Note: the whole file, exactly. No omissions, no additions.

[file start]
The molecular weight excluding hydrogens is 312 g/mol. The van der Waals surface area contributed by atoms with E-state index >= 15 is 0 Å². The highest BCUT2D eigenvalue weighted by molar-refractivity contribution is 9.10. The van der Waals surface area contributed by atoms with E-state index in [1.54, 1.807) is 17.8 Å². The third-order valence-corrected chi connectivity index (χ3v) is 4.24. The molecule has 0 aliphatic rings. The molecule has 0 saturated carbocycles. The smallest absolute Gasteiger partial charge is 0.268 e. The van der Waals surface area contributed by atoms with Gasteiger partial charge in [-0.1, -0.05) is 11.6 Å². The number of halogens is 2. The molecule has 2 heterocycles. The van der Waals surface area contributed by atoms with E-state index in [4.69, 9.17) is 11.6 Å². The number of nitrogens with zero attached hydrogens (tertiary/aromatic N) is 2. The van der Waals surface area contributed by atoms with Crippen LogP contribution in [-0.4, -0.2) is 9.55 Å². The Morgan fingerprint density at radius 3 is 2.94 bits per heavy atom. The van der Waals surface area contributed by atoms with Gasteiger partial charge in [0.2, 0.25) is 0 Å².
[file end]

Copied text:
The molecular weight excluding hydrogens is 312 g/mol. The van der Waals surface area contributed by atoms with E-state index >= 15 is 0 Å². The highest BCUT2D eigenvalue weighted by molar-refractivity contribution is 9.10. The van der Waals surface area contributed by atoms with E-state index in [1.54, 1.807) is 17.8 Å². The third-order valence-corrected chi connectivity index (χ3v) is 4.24. The molecule has 0 aliphatic rings. The molecule has 0 saturated carbocycles. The smallest absolute Gasteiger partial charge is 0.268 e. The van der Waals surface area contributed by atoms with Gasteiger partial charge in [-0.1, -0.05) is 11.6 Å². The number of halogens is 2. The molecule has 2 heterocycles. The van der Waals surface area contributed by atoms with E-state index in [4.69, 9.17) is 11.6 Å². The number of nitrogens with zero attached hydrogens (tertiary/aromatic N) is 2. The van der Waals surface area contributed by atoms with Crippen LogP contribution in [-0.4, -0.2) is 9.55 Å². The Morgan fingerprint density at radius 3 is 2.94 bits per heavy atom. The van der Waals surface area contributed by atoms with Gasteiger partial charge in [0.2, 0.25) is 0 Å².